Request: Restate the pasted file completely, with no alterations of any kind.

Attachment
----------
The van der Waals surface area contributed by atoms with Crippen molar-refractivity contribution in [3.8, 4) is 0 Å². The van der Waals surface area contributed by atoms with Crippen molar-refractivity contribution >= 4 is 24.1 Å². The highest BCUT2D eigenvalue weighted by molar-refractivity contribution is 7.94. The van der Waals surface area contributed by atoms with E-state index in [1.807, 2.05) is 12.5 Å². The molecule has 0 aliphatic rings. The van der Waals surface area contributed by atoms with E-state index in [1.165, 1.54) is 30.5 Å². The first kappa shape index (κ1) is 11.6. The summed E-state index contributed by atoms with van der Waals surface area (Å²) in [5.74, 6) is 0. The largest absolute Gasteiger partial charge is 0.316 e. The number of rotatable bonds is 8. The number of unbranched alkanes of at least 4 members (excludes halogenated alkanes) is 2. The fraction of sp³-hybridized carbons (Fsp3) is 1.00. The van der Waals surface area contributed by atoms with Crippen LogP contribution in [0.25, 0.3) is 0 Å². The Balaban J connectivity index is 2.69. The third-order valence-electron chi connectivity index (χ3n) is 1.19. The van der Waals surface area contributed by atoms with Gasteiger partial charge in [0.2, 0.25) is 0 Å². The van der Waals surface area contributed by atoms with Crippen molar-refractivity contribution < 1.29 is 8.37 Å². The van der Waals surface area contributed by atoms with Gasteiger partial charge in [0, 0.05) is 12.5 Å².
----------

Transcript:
The van der Waals surface area contributed by atoms with Crippen molar-refractivity contribution in [3.8, 4) is 0 Å². The van der Waals surface area contributed by atoms with Crippen molar-refractivity contribution >= 4 is 24.1 Å². The highest BCUT2D eigenvalue weighted by molar-refractivity contribution is 7.94. The van der Waals surface area contributed by atoms with E-state index in [1.807, 2.05) is 12.5 Å². The molecule has 0 aliphatic rings. The van der Waals surface area contributed by atoms with E-state index in [1.165, 1.54) is 30.5 Å². The first kappa shape index (κ1) is 11.6. The summed E-state index contributed by atoms with van der Waals surface area (Å²) in [5.74, 6) is 0. The largest absolute Gasteiger partial charge is 0.316 e. The number of rotatable bonds is 8. The number of unbranched alkanes of at least 4 members (excludes halogenated alkanes) is 2. The fraction of sp³-hybridized carbons (Fsp3) is 1.00. The van der Waals surface area contributed by atoms with Crippen LogP contribution in [0.25, 0.3) is 0 Å². The Balaban J connectivity index is 2.69. The third-order valence-electron chi connectivity index (χ3n) is 1.19. The van der Waals surface area contributed by atoms with Gasteiger partial charge in [0.2, 0.25) is 0 Å². The van der Waals surface area contributed by atoms with Crippen molar-refractivity contribution < 1.29 is 8.37 Å². The van der Waals surface area contributed by atoms with Gasteiger partial charge in [0, 0.05) is 12.5 Å².